As a right-brain individual, I struggled with this step of starting a business the most. However, once you have these building blocks in place, your business will be ready to rock.

Step 5: Get Your Social Media on

Step 5: Get Your Social Media on

Get connected! If you haven’t already, sign up for Twitter and LinkedIn. I’ve connected with lots of people on Twitter and found it to be a beneficial tool for reaching clients and networking with other designers.

There are also many other places to connect with people: Flickr, Digg, Delicious, StumbleUpon. All of these places allow people to connect in a more casual setting. By helping others and sharing resources to other people, you’ll be able to display your talents and knowledge to the people you’re connected with. (Check out a list of social news sites for web designers).

Conclusion

Building a business is tough work and although these five steps aren’t all-inclusive, they should give you a good place to start. I know that I’ve certainly learned a lot in my journey by making mistakes, performing research, talking to people, and seeing what others have done with their business.

I’d love to hear from other fellow designers who have started their own business, or are thinking of starting one see me on Twitter or leave a comment and join the discussion!

Related Content

About the Author

Shannon Noack is a designer in Arizona and the Creative Director of Snoack Studios. Designing is her passion in life and she loves to create websites, logos, print work, you name it. She also blogs regularly here and you can connect with her on Twitter as well.

This was published on Dec 10, 2009

64 Comments

Andy Feliciotti Dec 10 2009

Great little guide, thanks!

Rochelle Dancel Dec 10 2009

I have often found that, with articles to do with setting up as a freelancer or a freelance company, the nuts and bolts of the actual business side of things – tax, business models etc. – are often negated in favour of things like networking tips and productivity tools; don’t get me wrong – these are very important too, but this is often stuff that you’re doing/using already by default. So I was pleased to see stuff on banking and name registration here.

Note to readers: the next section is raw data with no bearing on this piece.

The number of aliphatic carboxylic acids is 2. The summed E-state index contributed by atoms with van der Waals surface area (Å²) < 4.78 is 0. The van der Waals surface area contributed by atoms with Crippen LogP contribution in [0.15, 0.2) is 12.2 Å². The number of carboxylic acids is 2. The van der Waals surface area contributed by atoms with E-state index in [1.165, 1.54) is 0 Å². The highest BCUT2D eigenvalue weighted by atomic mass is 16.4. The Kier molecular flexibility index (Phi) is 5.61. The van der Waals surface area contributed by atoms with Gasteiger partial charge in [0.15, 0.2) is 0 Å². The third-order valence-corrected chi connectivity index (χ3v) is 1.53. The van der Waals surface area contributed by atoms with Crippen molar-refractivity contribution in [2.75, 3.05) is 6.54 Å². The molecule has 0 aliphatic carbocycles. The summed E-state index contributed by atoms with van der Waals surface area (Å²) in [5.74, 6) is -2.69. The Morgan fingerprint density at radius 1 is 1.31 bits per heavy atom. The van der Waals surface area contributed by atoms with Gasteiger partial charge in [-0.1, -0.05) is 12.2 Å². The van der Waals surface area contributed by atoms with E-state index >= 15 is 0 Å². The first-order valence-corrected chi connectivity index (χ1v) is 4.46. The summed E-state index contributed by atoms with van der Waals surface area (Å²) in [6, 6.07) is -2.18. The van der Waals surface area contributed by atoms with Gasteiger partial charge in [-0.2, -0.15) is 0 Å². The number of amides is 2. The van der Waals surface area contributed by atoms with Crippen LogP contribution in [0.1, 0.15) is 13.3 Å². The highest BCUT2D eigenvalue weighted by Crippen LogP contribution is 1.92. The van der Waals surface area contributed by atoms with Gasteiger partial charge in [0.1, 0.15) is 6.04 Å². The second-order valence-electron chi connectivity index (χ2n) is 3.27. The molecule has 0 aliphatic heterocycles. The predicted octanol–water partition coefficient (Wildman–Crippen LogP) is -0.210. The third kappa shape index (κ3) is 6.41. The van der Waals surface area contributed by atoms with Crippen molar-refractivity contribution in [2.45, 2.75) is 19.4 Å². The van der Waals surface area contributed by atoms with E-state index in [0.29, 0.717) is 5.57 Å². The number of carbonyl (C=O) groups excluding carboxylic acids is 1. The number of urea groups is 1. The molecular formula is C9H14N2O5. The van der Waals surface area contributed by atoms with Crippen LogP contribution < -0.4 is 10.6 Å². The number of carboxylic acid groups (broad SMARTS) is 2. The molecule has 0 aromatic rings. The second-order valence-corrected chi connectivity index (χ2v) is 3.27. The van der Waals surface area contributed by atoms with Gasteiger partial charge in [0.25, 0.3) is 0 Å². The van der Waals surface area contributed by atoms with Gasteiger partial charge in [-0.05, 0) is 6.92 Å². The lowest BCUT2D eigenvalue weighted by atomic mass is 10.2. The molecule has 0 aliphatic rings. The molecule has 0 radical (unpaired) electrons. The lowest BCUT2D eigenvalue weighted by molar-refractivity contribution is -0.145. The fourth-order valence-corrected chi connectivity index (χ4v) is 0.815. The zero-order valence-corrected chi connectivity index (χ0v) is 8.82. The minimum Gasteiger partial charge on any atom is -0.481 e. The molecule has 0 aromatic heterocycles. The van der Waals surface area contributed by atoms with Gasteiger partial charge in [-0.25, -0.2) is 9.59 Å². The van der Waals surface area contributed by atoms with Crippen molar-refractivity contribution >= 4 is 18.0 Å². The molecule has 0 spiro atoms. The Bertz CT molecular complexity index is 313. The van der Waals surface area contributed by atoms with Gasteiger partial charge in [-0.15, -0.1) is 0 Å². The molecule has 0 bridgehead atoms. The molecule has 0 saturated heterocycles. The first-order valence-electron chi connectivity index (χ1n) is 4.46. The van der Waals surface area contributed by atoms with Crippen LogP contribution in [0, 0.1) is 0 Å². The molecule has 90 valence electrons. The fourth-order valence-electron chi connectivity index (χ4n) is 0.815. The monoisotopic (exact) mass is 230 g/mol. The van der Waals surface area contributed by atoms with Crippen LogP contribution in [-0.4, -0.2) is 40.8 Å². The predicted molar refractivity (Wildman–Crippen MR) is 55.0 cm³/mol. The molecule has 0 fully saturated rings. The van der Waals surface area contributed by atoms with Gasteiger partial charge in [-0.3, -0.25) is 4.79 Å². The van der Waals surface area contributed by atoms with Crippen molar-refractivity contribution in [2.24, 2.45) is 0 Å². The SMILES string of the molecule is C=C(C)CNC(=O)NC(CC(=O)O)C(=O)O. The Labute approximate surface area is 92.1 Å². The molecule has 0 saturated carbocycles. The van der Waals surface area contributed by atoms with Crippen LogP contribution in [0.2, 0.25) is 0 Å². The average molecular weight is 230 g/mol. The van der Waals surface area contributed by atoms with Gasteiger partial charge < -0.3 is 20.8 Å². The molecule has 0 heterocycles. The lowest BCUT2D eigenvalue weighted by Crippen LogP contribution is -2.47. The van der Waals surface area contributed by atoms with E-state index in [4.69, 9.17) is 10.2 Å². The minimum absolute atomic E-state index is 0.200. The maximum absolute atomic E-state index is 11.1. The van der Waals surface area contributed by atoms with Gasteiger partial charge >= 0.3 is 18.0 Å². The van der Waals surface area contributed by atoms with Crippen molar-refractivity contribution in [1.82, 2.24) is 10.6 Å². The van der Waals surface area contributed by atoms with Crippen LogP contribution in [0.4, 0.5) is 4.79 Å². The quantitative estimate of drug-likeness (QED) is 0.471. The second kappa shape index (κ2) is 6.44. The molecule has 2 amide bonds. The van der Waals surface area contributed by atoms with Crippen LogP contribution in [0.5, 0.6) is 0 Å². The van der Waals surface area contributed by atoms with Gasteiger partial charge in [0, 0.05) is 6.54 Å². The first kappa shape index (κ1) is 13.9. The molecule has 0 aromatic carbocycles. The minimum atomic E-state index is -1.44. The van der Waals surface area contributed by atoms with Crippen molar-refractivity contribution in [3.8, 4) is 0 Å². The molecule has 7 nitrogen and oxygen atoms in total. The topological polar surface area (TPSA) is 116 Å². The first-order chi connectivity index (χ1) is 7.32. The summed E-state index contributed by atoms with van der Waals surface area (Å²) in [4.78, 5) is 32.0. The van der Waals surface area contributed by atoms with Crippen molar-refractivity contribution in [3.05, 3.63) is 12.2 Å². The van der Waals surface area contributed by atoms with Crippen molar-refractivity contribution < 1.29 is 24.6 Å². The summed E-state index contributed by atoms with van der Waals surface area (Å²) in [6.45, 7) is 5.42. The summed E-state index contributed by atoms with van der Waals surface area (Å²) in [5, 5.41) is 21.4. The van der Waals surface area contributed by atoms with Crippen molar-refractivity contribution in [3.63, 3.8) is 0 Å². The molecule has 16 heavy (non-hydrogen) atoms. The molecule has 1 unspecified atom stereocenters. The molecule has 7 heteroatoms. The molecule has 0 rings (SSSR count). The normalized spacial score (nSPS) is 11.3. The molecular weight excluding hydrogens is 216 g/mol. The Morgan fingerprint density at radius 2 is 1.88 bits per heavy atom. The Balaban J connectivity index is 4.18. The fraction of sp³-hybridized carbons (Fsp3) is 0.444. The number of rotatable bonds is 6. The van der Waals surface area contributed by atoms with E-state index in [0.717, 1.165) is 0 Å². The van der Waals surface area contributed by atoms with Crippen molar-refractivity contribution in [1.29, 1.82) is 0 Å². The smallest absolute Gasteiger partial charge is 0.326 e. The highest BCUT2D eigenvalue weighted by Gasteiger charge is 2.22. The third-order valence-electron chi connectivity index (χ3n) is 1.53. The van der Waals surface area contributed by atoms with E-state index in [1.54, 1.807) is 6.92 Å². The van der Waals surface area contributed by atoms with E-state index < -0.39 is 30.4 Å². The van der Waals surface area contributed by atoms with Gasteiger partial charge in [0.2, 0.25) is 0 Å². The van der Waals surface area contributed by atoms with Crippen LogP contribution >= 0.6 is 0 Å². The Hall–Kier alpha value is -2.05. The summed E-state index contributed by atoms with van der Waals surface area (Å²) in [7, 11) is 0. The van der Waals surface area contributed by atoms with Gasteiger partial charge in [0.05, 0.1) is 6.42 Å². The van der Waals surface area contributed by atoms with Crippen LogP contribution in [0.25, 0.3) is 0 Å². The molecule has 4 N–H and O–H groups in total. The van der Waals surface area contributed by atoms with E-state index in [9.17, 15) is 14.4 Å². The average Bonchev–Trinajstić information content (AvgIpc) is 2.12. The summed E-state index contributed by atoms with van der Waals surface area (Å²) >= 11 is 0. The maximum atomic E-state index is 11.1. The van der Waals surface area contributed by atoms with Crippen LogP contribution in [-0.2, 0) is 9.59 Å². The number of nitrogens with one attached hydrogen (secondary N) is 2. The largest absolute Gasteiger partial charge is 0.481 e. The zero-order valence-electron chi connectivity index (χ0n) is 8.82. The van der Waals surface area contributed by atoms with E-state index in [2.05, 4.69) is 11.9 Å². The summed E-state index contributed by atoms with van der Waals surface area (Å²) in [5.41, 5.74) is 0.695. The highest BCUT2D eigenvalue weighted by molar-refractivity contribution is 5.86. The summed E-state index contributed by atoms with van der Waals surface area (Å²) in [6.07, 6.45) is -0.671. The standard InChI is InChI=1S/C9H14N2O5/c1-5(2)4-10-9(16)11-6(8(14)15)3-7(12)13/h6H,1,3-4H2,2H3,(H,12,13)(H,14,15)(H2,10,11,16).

Thank you for this very useful article!

Good Article, although I would think that #4 should be your #2. Along with starting a website, getting your business card designe and printed d with the same basic information is equally as important. As a person who deals with over 500 businesses a year (and majority of them are small businesses) it always amazes me to see who implements both. I still meet people on a regular basis who have a website but no business cards, or vice versa.

Chris Morata Dec 10 2009

@Shannon Why did you decide to go with a sole proprietorship as opposed to an LLC? And what would you say is a good rule of thumb in the amount of money you should take out from payments you receive for taxes?

Very clever and basic information on the topic. I guess this is pretty much “worldwide” suggestions, right? Does anyone know if there’s any UK-specific post like this? That’d be very helpful. Great job Shannon!

Jon Crim Dec 10 2009

Hey Shannon, these are some great tips! A good friend of mine started his own freelance company recently and the admin/financial and project management aspects were something that he hadn’t put much thought into – this part seems to be left out by many start-ups. Getting yourself organized is so key for long term success and will definitely pay off.

Perfect timing.

I am thinking about launching a freelance company in my town for web design. The competition is very abysmal, they use a ton of table based designs and I’m pretty sure edit photos in MSPaint.

Time to take over!

John (Human3rror) Dec 10 2009

great! thanks for this. love freshbooks and things.

Mario Awad Dec 10 2009

Excellent article. We are in the process of starting a small software development company and we’re using Harvest (www.getharvest.com) to track time, invoice, and create proposals… you should check it out. Cheers.

What is the app on the screenshow below Billing/invoicing?

Well, “Start a blog” is not a must-have. It’s good but not “blog only” feature – it can be news related to your business, or portfolio or something like that – just your site should be informative and functional and promote your business, not your blog. At least it can showcase upcomming news and events, I think so.

John Wang Dec 10 2009

This is some great stuff Shannon. I love articles about people taking the plunge. I do disagree with the choosing Sole Proprietorship over another business structure, but that’s a business/personal decision.

My preference is towards a S-Corp or LLC due to the legal options of should you ever get sued, in a Sole Proprietorship and Partnership they can (and probably will) go after your personal assets along with your business assets.

Again, that was the only decision I disagreed with. Well, I kinda have a love-hate relationship with QuickBooks so I do opt for a different option on that end as well.

Great job! Congrats!